Author Archives: Jeremy Rueter

What’s in a Name? – Sport Club Corinthians Paulista

The story of the mighty Brazilian football club Corinthians begins in the fertile mind of N. Lane Jackson, assistant secretary of England’s Football Association in the 1880s. Jackson came up with the idea of putting together a club that could seriously challenge the dominance of Scottish football (yes, incredibly, there was a time when Scotland was THE world power in football).

Jackson gathered together a number of top English players at his new team, Corinthians Football Club, and resolved to play a regular schedule of friendlies while remaining strictly amateur. Both of these practices became increasingly unusual as the Football League brought full-time professionals into the mainstream and nearly every other club entered leagues and cup competitions galore. Despite this, Corinthians were incredibly successful for a time, regularly beating FA Cup winners in friendlies and supplying the England national team players in large numbers.

The champagne days eventually drew to a close, though, as Corinthians could no longer compete with top professional clubs and even began to enter regular competitions like the FA Cup. In 1939, Corinthians finally merged with another grand old amateur club, Casuals, to create Corinthian-Casuals. They currently sit in a comfortable mid-table position in the Isthmian League Division One South, the eighth tier of English football.

Corinthians

In the midst of all this glorious (if ancient) history Corinthians set out on an extensive series of globe-trotting tours. One of their many stops was the Brazilian city of São Paulo where on August 31, 1910 Corinthians won by the score of 2-0 over Associação Atlética das Palmeiras (not be confused with the current Brazilian club Palmeiras, who only took that name in 1942. But that’s a story for another day.) A group of workers from the Bom Retiro neighborhood of São Paulo were so impressed they decided to start a club of their own and gave it the name Sport Club Corinthians Paulista.

Before we delve further into the Brazilian Corinthians, let’s jump quickly back to N. Lane Jackson. You might be wondering what else he did when not launching world-famous football clubs? Well, it was Jackson who, in 1886, proposed giving each England international player an honorary cap (specifically a white silk cap embroidered with a rose). And that’s why national team appearances are now called caps, though I’m not sure if they still get classy silk caps for their efforts!

Anyway, back to São Paulo where the brand-new Corinthians were just getting started. Besides the uniqueness of taking the name of a great old English football club, Corinthians were the first club of São Paulo organized by and for the masses. Football in those early days in Brazil was a decidedly elite sport and Sport Club Corinthians Paulista were formed specifically with the idea of being open to anyone as long as they could kick a ball straight. Or really, considering we’re talking about Brazilian football, could kick a ball any which way they fancied.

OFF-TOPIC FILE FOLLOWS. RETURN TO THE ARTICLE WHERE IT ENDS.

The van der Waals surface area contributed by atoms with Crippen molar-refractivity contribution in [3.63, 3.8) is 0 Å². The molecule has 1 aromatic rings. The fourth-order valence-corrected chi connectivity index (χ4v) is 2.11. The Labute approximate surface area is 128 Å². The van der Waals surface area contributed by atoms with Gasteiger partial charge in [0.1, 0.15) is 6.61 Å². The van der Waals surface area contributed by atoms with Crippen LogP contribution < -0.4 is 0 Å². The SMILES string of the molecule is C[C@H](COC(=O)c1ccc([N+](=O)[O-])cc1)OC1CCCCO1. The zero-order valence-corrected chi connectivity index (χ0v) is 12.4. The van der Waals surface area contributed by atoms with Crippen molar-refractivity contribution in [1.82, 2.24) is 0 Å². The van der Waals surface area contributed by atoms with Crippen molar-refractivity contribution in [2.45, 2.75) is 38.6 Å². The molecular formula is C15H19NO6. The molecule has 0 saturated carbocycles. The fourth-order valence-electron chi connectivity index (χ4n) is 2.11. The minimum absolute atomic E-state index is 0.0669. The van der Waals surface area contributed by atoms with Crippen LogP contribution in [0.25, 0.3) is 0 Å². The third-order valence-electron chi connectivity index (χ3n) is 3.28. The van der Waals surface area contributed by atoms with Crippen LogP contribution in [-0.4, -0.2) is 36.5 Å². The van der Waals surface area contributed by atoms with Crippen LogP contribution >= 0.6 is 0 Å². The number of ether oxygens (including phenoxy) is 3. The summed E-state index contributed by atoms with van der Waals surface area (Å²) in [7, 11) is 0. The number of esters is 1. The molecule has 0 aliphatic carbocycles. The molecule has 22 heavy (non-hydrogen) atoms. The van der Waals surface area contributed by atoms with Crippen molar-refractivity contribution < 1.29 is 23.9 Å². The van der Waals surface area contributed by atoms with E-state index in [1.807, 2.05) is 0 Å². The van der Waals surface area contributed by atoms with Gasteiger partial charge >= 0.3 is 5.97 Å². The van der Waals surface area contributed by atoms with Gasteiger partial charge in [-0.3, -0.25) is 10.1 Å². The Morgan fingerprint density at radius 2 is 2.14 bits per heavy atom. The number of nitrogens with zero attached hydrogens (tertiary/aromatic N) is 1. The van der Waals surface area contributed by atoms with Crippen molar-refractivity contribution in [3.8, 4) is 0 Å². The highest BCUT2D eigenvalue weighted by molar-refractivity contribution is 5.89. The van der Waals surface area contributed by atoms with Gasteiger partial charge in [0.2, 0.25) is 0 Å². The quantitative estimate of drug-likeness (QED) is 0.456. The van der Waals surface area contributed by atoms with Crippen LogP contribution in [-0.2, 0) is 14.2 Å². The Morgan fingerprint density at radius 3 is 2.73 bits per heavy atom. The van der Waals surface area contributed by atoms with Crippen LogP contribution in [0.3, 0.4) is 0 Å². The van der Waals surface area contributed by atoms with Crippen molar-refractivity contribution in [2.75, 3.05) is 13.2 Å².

Corinthians entered the São Paulo state championship for the first time in 1913, winning their first state title just one season later. Over the years, Corinthians have won the Paulista 26 times, more than any other club in the state. While the state championships are a uniquely Brazilian oddity you can be sure this fact is never forgotten by Corinthians supporters or for that matter by fans of arch-rivals São Paulo and Palmeiras.

In terms of a proper national championship, Brazil was a late starter. It was not until 1971 that an actual national championship began, and over the years it has been contested in a variety of bizarrely complex formats mostly designed to assure that major clubs could not possibly be relegated. It was not until 2003 that a simple format of home and away with a straight league table and normal promotion and relegation was finally adopted. We’ll come back to that soon…

In 1990 Corinthians won their first true national championship and have since gone on to win seven major titles at the national level – 4 Brazilian championships and 3 Copa do Brasil titles. Even more important for many Corinthians supporters was the victory in the controversial World Club Championship of 2000, which Manchester United famously skipped the FA Cup to compete in.

Corinthians logo

The emblem of Corinthians is not only thoroughly unique, but is layered in symbolism like any quality football club emblem. At its center is the black and white striped flag of São Paulo state. In a circle around the flag are the words SC Corinthians Paulista with the foundation year 1910 at the bottom. Around the circle are a pair of oars and an anchor that reference the nautical sports that Corinthians also contest. (Like most Brazilian clubs Corinthians compete in many sports, not just football). At the top of the emblem are 4 stars to symbolize Corinthians’ 4 national championships.